5 August 2018 | On August 1, Adventist Health received approval to start leasing Tulare Regional Medical Center from its hospital district. According to the Sacramento Business Journal, the bankrupt hospital closed last October 29 when the Tulare Local Healthcare District board voluntarily suspended the facility’s license. The hospital had acquired $38 million in debt while managed by Healthcare Conglomerate Associates LLC. The price of the facility’s lease is still to be determined by a fair market analysis.
A $10 million credit line is being extended to the hospital by Adventist Health. The credit will cover a “number of projects that need to be completed in order for the hospital to be reopened … including repair and replacing and parts of the building,” said Randy Dodd, vice president of Adventist Health for the Central Valley who was named interim CEO of the hospital on August 1.
On July 17, the Tulare Regional Medical Center board of directors faced questions regarding the role of the Adventist faith in medical services as it considered the administration agreement with Adventist Health.
“Your actions can not favor one religion over another, and they can not favor religion over non-religion,” said concerned citizen Barry Caplan, addressing the board regarding concerns about how hospital services would be administered after a potential takeover.
Caplan said that he was concerned about the “Christ-centered services” that Adventist Health executives said they would provide.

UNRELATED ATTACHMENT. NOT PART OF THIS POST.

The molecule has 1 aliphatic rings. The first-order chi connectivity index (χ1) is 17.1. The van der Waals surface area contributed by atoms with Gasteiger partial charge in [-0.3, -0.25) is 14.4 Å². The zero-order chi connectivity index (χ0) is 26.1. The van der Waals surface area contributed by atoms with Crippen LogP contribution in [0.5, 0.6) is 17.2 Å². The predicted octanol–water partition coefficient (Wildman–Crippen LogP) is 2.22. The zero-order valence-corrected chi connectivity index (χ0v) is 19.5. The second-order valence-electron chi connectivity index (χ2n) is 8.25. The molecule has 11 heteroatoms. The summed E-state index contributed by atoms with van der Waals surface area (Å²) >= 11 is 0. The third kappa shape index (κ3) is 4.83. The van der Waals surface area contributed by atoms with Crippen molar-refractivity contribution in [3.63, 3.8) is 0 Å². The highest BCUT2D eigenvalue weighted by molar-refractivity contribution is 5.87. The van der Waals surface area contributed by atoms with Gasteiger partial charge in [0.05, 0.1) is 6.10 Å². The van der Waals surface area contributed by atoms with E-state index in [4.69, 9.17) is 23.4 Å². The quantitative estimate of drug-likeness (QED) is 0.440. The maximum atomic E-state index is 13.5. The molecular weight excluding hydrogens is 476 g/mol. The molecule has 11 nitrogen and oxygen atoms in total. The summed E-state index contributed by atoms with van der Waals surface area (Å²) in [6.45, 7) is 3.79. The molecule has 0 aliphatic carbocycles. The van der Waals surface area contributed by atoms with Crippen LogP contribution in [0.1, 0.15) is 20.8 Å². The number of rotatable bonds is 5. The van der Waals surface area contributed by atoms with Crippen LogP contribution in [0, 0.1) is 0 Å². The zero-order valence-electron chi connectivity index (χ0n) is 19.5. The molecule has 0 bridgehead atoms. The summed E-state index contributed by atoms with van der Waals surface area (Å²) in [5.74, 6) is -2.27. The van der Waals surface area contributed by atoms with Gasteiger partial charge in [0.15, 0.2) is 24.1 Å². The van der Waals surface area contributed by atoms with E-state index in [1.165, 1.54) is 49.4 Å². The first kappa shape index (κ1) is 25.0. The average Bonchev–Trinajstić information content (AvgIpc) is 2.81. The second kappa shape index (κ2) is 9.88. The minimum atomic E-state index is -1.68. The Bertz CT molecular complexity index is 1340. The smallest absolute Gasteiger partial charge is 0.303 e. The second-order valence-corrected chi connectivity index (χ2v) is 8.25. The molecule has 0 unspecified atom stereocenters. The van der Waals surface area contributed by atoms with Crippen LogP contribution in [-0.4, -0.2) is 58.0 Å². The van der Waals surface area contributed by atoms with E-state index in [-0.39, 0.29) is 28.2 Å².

According to the Visalia Times Delta, Caplan wanted to know how this philosophy would affect issues like end-of-life, women’s health care, birth control, LGBT patient care, mental health and social services.
Caplan said that prayer-based meetings should be forbidden because the facility is still a public agency.
He also mentioned financial matters:
“My request is this: before you act on any of the lease-related matters, that you hear from your counsel about their assessment of them … risks in entering into a contract that is mutually beneficial with an entity that is plainly going to operate as a church or otherwise provide non-secular services.”
Board President Kevin Northcraft responded that though the hospital would be administered by Adventist health, services would remain the same.
According to the Visalia Times Delta, Randy Todd, Adventist Health business development vice president, said religion and faith did not figure into how Adventist Health provides medical services. Todd says that Adventist Health simply has a religious foundation.
“We don’t turn people away because they don’t share the faith we have,” he said. “It doesn’t change the services we provide to people who come to our facility.”
Adventist Health plans to eventually hire 350 people at the hospital which is targeted to reopen by Oct. 15, and plans to be fully operational by Oct. 29 when the license suspension ends. Voters in the Tulare Local Healthcare District will vote on the lease on the November ballot.
Adventist Health runs 20 hospitals and over 280 clinics on the West Coast and in Hawaii. It also operates home care and hospice agencies. The system is affiliated with the Adventist Church.